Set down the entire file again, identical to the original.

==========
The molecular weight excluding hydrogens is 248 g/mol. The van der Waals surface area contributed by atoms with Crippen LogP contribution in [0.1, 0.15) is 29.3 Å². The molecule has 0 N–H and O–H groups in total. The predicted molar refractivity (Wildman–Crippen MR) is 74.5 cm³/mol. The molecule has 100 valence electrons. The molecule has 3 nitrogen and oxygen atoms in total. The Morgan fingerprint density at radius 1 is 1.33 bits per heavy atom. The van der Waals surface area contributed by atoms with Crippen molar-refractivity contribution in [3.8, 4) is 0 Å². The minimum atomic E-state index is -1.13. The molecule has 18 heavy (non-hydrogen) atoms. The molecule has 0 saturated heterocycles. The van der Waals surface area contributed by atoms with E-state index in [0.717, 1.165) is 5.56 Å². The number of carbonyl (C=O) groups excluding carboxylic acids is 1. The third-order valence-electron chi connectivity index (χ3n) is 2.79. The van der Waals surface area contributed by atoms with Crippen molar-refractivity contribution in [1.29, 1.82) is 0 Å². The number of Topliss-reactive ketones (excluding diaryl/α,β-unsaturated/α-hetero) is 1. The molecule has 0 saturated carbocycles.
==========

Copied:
The molecular weight excluding hydrogens is 248 g/mol. The van der Waals surface area contributed by atoms with Crippen LogP contribution in [0.1, 0.15) is 29.3 Å². The molecule has 0 N–H and O–H groups in total. The predicted molar refractivity (Wildman–Crippen MR) is 74.5 cm³/mol. The molecule has 100 valence electrons. The molecule has 3 nitrogen and oxygen atoms in total. The Morgan fingerprint density at radius 1 is 1.33 bits per heavy atom. The van der Waals surface area contributed by atoms with Crippen molar-refractivity contribution in [3.8, 4) is 0 Å². The minimum atomic E-state index is -1.13. The molecule has 18 heavy (non-hydrogen) atoms. The molecule has 0 saturated heterocycles. The van der Waals surface area contributed by atoms with E-state index in [0.717, 1.165) is 5.56 Å². The number of carbonyl (C=O) groups excluding carboxylic acids is 1. The third-order valence-electron chi connectivity index (χ3n) is 2.79. The van der Waals surface area contributed by atoms with Crippen molar-refractivity contribution in [1.29, 1.82) is 0 Å². The number of Topliss-reactive ketones (excluding diaryl/α,β-unsaturated/α-hetero) is 1. The molecule has 0 saturated carbocycles.